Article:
remarking that as for Kennicott, he wasn't romantic enough--the darling.
Before she left she had babbled to Mrs. Westlake her dislike for Aunt
Bessie, the fact that Kennicott's income was now more than five thousand
a year, her view of the reason why Vida had married Raymie (which
included some thoroughly insincere praise of Raymie's "kind heart"), her
opinion of the library-board, just what Kennicott had said about Mrs.
Carthal's diabetes, and what Kennicott thought of the several surgeons
in the Cities.
She went home soothed by confession, inspirited by finding a new friend.
The tragicomedy of the "domestic situation."
Oscarina went back home to help on the farm, and Carol had a succession
of maids, with gaps between. The lack of servants was becoming one
of the most cramping problems of the prairie town. Increasingly the
farmers' daughters rebelled against village dullness, and against the
unchanged attitude of the Juanitas toward "hired girls." They went off
to city kitchens, or to city shops and factories, that they might be
free and even human after hours.
The Jolly Seventeen were delighted at Carol's desertion by the loyal
Oscarina. They reminded her that she had said, "I don't have any trouble
with maids; see how Oscarina stays on."
Between incumbencies of Finn maids from the North Woods, Germans from
the prairies, occasional Swedes and Norwegians and Icelanders, Carol did
her own work--and endured Aunt Bessie's skittering in to tell her how to
dampen a broom for fluffy dust, how to sugar doughnuts, how to stuff
a goose. Carol was deft, and won shy praise from Kennicott, but as her
shoulder blades began to sting, she wondered how many millions of women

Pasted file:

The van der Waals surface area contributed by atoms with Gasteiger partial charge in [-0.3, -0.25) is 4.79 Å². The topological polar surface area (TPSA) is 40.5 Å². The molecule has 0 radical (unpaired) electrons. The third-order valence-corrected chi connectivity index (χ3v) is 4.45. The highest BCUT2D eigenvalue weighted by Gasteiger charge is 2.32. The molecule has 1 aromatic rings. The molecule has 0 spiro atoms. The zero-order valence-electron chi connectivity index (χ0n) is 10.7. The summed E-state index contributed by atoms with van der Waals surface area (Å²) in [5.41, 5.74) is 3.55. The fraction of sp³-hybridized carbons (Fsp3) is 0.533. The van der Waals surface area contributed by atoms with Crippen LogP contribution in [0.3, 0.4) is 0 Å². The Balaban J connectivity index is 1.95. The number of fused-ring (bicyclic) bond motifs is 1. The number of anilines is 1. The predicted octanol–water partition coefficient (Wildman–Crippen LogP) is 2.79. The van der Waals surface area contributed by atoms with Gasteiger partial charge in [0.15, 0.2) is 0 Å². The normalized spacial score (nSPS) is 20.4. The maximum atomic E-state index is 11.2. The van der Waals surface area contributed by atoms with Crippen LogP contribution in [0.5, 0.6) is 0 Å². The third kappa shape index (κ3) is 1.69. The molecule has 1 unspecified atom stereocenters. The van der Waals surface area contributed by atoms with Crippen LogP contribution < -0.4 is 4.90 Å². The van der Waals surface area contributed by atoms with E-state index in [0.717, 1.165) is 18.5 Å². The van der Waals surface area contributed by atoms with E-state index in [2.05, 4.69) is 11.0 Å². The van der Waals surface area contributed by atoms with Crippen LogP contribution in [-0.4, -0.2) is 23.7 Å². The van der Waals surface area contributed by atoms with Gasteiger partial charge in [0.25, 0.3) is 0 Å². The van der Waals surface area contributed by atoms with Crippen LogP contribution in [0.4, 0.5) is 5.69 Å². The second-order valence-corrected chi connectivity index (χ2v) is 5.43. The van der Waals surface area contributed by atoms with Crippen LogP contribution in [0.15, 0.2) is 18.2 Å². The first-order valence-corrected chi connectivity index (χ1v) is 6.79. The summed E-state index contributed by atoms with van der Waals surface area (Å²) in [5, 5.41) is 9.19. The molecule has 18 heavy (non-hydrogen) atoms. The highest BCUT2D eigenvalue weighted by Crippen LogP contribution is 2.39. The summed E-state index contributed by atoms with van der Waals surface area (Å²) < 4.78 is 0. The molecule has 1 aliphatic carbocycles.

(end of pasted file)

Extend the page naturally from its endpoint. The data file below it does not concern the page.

had lied to themselves during the death-rimmed years through which they
had pretended to enjoy the puerile methods persisting in housework.
She doubted the convenience and, as a natural sequent, the sanctity of
the monogamous and separate home which she had regarded as the basis of
all decent life.
She considered her doubts vicious. She refused to remember how many of
the women of the Jolly Seventeen nagged their husbands and were nagged
She energetically did not whine to Kennicott. But her eyes ached; she
was not the girl in breeches and a flannel shirt who had cooked over a
camp-fire in the Colorado mountains five years ago. Her ambition was to
get to bed at nine; her strongest emotion was resentment over rising at
half-past six to care for Hugh. The back of her neck ached as she got
out of bed. She was cynical about the joys of a simple laborious life.
She understood why workmen and workmen's wives are not grateful to their
At mid-morning, when she was momentarily free from the ache in her neck
and back, she was glad of the reality of work. The hours were living
and nimble. But she had no desire to read the eloquent little newspaper
essays in praise of labor which are daily written by the white-browed
journalistic prophets. She felt independent and (though she hid it) a
In cleaning the house she pondered upon the maid's-room. It was a
slant-roofed, small-windowed hole above the kitchen, oppressive in